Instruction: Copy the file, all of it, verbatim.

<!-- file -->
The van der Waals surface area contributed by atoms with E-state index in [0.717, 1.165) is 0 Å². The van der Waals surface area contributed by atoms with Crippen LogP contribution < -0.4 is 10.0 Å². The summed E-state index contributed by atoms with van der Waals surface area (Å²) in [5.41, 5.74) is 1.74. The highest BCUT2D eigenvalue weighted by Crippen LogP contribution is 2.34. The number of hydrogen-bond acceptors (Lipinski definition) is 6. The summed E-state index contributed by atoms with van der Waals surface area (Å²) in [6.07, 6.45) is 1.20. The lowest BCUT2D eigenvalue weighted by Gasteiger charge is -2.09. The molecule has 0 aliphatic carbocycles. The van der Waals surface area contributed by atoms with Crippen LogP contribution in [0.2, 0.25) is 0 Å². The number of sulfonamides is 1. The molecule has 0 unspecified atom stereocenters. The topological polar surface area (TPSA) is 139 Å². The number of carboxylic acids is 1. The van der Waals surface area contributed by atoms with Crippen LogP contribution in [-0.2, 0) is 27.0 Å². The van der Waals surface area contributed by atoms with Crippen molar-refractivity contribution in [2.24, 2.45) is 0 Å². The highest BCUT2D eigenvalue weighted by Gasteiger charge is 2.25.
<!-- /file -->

The van der Waals surface area contributed by atoms with E-state index in [0.717, 1.165) is 0 Å². The van der Waals surface area contributed by atoms with Crippen LogP contribution < -0.4 is 10.0 Å². The summed E-state index contributed by atoms with van der Waals surface area (Å²) in [5.41, 5.74) is 1.74. The highest BCUT2D eigenvalue weighted by Crippen LogP contribution is 2.34. The number of hydrogen-bond acceptors (Lipinski definition) is 6. The summed E-state index contributed by atoms with van der Waals surface area (Å²) in [6.07, 6.45) is 1.20. The lowest BCUT2D eigenvalue weighted by Gasteiger charge is -2.09. The molecule has 0 aliphatic carbocycles. The van der Waals surface area contributed by atoms with Crippen LogP contribution in [0.2, 0.25) is 0 Å². The number of sulfonamides is 1. The molecule has 0 unspecified atom stereocenters. The topological polar surface area (TPSA) is 139 Å². The number of carboxylic acids is 1. The van der Waals surface area contributed by atoms with Crippen LogP contribution in [-0.2, 0) is 27.0 Å². The van der Waals surface area contributed by atoms with Crippen molar-refractivity contribution in [2.24, 2.45) is 0 Å². The highest BCUT2D eigenvalue weighted by Gasteiger charge is 2.25.